Fort Sill's Operation Live Well Health Expo promotes healthy lifestyles
April 10, 2014
FORT SILL, Okla. (April 10, 2014) -- Hearing the smoke detector and seeing smoke in the house, Chloe Wolfe, 11, of Anadarko, picked up the phone and dialed 9-1-1.
She told the dispatcher her home address, and that the four family members were trying to leave the burning home. Crawling on the ground with her sister, Arraya, 2; her mother, Jessica; and her grandfather Joe, Chloe led them to a door.
She felt the temperature of the door with the back of her hand. It was cool, so she opened the door and the family escaped the burning structure.
The Wolfes were one of the families who visited the Fort Sill Fire and Emergency Services Smoke House to learn about home fire safety. It was part of the Fort Sill Operation Live Well Health Expo where the community could learn about health, fitness, safety and wellness April 4 at Prichard Field here.
About 45 private, local, state and federal agency exhibitors were on hand to provide information to an expected 3,000 to 5,000 visitors from throughout Southwest Oklahoma, said Capt. Jasmin Gregory, Reynolds Army Community Hospital (RACH) public health nurse and officer in charge of the health side of the expo.
"There are multiple resources in the Lawton-Fort Sill community that can help you live an active, healthy lifestyle, but a lot of times it's just a lack of awareness of what's out there, so I hope people today can take away a lot of information," Gregory said. Exhibitors and activities ranged from health screenings to nutritious cooking to a Zumbafest to lawn mower safety.
OLW is part of the DoD's Healthy Base Initiative launched last summer to promote healthy living. Thirteen military installations nationwide are participating in the initiative with Fort Sill as one of only two Army posts in the program.
Garry Gaede, Field Artillery Branch safety manager, was the action officer for the safety side of the expo. He said it was the first time Fort Sill conducted a postwide, community safety fair.
"A lot of these exhibits are to protect people's lives," said Gaede, pointing to KSWO-TV's storm tracker vehicle. "Everything we have here from motorcycle safety to the smoke house to severe weather to identifying unexploded ordnance is all to protect people."
With April designated as sexual abuse, and alcohol abuse awareness month, the expo provided a timely opportunity to educate people on these topics.
Janice Carter, Army Substance Abuse Prevention Risk Reduction program coordinator, and other ASAP staff provided information on the responsibilities of consuming alcohol.
"Oklahoma has some of the toughest DUI laws," Carter said. "The BAC (blood alcohol concentration) to be considered intoxicated is .08, and there is also a zero tolerance for drivers under the age of 21, who have any measurable alcohol in their system."
Some visitors at the ASAP booth drove golf carts between pylons while wearing drunk goggles to simulate the visual impairment of a drunk driver. Hitting cones and running over the curb were a common occurence for the "impaired" drivers.
The Sexual Harassment and Assault Response and Prevention staff, sporting teal ribbons painted on their faces, were at a booth providing literature and giving prizes to those who passed a brief SHARP quiz.
"We want to highlight that SHARP is not just a response, but it has a prevention piece to it," said Leslie Watts, Garrison sexual assault response coordinator. "When we tie it to the Healthy Base Initiative it is a health issue, so people can learn how to prevent these issues from occurring, and then later we can prevent mental health or medical issues."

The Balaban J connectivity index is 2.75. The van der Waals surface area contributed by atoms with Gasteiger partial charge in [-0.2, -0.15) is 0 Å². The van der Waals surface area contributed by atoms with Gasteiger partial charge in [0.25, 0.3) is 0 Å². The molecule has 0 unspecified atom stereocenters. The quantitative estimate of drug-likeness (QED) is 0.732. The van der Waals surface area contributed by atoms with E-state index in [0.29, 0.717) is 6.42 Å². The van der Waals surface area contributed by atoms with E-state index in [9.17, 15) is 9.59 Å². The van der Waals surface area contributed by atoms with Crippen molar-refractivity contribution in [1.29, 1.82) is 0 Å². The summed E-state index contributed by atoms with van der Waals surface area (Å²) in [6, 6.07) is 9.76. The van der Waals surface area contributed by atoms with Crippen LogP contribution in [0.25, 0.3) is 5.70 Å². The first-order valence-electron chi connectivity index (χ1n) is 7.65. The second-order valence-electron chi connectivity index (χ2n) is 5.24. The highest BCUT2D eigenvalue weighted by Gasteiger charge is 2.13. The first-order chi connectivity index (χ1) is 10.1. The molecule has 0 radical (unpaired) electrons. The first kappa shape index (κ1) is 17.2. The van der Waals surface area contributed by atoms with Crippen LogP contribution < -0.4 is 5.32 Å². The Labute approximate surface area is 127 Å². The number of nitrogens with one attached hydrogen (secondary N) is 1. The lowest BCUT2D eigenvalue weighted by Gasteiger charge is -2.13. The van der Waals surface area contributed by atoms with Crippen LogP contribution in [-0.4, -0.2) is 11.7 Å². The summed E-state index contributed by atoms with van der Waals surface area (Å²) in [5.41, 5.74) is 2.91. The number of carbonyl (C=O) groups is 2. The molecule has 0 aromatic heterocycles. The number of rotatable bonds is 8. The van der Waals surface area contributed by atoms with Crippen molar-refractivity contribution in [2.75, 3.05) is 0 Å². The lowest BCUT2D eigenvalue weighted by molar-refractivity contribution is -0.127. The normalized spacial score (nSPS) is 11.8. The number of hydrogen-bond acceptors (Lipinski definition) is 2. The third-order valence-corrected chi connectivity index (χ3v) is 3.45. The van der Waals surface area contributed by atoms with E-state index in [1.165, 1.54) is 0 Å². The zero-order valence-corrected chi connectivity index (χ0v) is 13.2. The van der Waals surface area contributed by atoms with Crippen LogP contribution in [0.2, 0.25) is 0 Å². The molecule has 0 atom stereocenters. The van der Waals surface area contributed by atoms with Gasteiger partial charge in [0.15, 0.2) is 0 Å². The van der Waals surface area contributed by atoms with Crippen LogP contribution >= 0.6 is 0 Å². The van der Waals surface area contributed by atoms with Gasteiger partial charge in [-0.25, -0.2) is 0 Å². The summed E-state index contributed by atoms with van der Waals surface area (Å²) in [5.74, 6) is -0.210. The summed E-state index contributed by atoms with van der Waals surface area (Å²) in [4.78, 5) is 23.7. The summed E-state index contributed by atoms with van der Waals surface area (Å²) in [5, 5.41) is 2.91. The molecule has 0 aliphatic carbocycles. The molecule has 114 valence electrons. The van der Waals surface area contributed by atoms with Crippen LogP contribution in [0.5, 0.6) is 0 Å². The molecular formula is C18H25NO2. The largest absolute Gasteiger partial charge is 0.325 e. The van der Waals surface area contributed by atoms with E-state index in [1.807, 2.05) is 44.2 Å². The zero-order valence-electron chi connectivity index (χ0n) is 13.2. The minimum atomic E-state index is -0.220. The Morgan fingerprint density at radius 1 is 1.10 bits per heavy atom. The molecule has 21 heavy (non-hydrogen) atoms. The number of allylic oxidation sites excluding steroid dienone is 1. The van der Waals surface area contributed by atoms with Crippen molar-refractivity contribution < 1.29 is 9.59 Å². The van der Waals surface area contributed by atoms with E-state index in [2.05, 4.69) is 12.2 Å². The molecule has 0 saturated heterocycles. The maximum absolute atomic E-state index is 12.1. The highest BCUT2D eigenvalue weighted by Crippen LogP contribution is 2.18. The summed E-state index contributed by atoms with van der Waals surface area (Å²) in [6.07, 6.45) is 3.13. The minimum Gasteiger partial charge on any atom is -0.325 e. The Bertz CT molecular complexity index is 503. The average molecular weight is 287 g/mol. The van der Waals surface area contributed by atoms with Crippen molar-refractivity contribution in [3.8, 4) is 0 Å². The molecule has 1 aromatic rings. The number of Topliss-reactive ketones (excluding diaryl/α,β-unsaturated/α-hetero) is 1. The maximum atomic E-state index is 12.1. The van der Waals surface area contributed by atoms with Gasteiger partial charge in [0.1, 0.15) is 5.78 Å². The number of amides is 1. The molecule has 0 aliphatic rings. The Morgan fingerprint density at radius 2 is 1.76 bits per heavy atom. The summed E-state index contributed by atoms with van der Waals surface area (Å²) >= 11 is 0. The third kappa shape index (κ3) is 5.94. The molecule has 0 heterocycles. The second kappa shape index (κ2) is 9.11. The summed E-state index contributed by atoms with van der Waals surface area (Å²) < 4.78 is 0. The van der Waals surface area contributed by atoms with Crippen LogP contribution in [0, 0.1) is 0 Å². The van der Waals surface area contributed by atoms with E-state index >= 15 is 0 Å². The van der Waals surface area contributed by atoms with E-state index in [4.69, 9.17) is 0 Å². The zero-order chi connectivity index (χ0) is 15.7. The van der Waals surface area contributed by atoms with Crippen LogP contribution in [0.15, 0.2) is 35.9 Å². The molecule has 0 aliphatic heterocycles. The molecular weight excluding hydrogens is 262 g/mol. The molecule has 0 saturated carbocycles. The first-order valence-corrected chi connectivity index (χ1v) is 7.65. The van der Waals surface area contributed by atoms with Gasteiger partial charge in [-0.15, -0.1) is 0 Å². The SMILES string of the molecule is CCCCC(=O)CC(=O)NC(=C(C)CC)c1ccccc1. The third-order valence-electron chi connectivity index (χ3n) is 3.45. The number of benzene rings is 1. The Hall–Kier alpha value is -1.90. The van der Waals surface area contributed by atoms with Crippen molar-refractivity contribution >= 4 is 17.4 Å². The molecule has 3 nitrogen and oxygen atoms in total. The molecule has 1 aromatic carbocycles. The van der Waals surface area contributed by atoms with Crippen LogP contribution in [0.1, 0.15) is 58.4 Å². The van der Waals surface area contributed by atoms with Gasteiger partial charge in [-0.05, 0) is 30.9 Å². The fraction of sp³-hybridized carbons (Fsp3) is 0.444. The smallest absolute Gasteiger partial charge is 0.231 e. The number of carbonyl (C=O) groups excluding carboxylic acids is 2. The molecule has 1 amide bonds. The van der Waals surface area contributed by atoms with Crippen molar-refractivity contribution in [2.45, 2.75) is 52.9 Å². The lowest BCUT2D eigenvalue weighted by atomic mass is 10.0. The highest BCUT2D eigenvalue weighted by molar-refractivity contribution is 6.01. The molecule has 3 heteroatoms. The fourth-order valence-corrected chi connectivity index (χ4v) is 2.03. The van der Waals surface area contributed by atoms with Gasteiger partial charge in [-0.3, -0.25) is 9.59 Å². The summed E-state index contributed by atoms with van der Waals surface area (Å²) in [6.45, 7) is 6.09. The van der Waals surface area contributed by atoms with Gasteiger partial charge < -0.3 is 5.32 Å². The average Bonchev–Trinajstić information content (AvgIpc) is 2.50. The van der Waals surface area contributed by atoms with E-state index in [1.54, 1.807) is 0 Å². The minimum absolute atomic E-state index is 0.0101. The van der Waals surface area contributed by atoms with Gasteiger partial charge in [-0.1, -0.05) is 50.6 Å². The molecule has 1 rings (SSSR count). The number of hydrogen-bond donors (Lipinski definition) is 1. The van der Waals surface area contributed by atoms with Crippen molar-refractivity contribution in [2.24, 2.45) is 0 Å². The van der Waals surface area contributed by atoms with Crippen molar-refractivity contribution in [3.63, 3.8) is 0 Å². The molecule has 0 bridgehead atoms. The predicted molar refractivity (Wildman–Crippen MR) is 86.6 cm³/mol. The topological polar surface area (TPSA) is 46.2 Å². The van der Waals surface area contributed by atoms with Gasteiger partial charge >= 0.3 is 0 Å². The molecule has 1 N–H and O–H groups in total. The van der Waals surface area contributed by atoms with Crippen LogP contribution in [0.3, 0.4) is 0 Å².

Motorcyclists had the chance to meet with Oklahoma Highway Patrol officers, who spoke about riding safety and advanced courses run by OHP. Visitors could also talk with Fort Sill Army motorcycle mentors.
First Sgt. Johannes Bowers, 214th Fires Brigade motorcycle mentor, and other mentors ran a booth that featured safe riding tips, proper riding apparel, as well as tips for motorists when encountering motorcycles. Bowers informed riders about new Army riding regulations.
"One of the new changes is that you have to wear full-fingered, made-for-motorcycle gloves you can't just wear any pair of gloves," Bowers said. "Even the armored shooting gloves are not authorized because they're not made for motorcycles."
At the Platt College booth, students and staff offered blood glucose and blood pressure screenings as well as free massages -- a popular attraction.
Virtually every brigade, unit, tenant agency and directorate was represented at the six-hour expo, whether with Soldiers and civilians working at booths or volunteering to help run the expo. Many units incorporated the expo as part of their duty day, including battalions with Advanced Individual Training Soldiers; as well as DA civilians making time to visit the expo.
About a half-dozen food service specialists from the 75th Fires Brigade, who work at the Garcia Dining Facility, performed three grilling demonstrations narrated by Capt. Deana Lawrence, RACH chief of nutrition care.
"We're showing how to incorporate fruits and veggies into your picnics and barbecues for healthy eating," said Lawrence, a registered dietitian. "The aim is make half of your plate fruits and vegetables."
One of the exhibits was for barbecue safety -- something not to be taken lightly considering there have been about 14 recent fires in post housing because of unsafe grilling, said Col. Glenn Waters, Fort Sill Garrison commander.
Gaede said safety doesn't stop when the expo is over, but it is a constant vigil, as the Army is about to begin its "101 Critical Days of Summer Safety."